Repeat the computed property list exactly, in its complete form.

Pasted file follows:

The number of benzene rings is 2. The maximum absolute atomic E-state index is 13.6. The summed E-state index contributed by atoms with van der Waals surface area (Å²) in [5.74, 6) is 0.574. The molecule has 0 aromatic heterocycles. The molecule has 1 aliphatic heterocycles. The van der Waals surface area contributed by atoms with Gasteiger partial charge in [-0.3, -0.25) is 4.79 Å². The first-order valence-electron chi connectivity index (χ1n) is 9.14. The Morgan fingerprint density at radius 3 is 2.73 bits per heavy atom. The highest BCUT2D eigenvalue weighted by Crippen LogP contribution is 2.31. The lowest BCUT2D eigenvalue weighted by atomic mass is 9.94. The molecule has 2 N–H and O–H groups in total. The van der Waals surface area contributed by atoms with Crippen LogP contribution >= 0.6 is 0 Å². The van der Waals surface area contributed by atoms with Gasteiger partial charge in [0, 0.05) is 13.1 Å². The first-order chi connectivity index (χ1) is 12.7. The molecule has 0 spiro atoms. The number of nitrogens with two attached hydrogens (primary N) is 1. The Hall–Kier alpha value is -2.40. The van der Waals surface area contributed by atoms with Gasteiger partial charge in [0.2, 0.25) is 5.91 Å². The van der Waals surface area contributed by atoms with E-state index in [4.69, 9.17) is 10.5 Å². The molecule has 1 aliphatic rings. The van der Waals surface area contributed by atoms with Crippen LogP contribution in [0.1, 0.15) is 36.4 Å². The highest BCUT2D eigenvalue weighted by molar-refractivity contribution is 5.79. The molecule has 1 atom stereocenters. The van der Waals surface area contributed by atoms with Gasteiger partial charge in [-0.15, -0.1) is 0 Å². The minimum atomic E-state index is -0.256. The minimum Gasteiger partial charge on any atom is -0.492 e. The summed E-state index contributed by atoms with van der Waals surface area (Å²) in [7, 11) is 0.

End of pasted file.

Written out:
The number of benzene rings is 2. The maximum absolute atomic E-state index is 13.6. The summed E-state index contributed by atoms with van der Waals surface area (Å²) in [5.74, 6) is 0.574. The molecule has 0 aromatic heterocycles. The molecule has 1 aliphatic heterocycles. The van der Waals surface area contributed by atoms with Gasteiger partial charge in [-0.3, -0.25) is 4.79 Å². The first-order valence-electron chi connectivity index (χ1n) is 9.14. The Morgan fingerprint density at radius 3 is 2.73 bits per heavy atom. The highest BCUT2D eigenvalue weighted by Crippen LogP contribution is 2.31. The lowest BCUT2D eigenvalue weighted by atomic mass is 9.94. The molecule has 2 N–H and O–H groups in total. The van der Waals surface area contributed by atoms with Crippen LogP contribution >= 0.6 is 0 Å². The van der Waals surface area contributed by atoms with Gasteiger partial charge in [0, 0.05) is 13.1 Å². The first-order chi connectivity index (χ1) is 12.7. The molecule has 0 spiro atoms. The number of nitrogens with two attached hydrogens (primary N) is 1. The Hall–Kier alpha value is -2.40. The van der Waals surface area contributed by atoms with Gasteiger partial charge in [0.2, 0.25) is 5.91 Å². The van der Waals surface area contributed by atoms with E-state index in [4.69, 9.17) is 10.5 Å². The molecule has 1 aliphatic rings. The van der Waals surface area contributed by atoms with Crippen LogP contribution in [0.1, 0.15) is 36.4 Å². The highest BCUT2D eigenvalue weighted by molar-refractivity contribution is 5.79. The molecule has 1 atom stereocenters. The van der Waals surface area contributed by atoms with Gasteiger partial charge in [-0.15, -0.1) is 0 Å². The minimum atomic E-state index is -0.256. The minimum Gasteiger partial charge on any atom is -0.492 e. The summed E-state index contributed by atoms with van der Waals surface area (Å²) in [7, 11) is 0.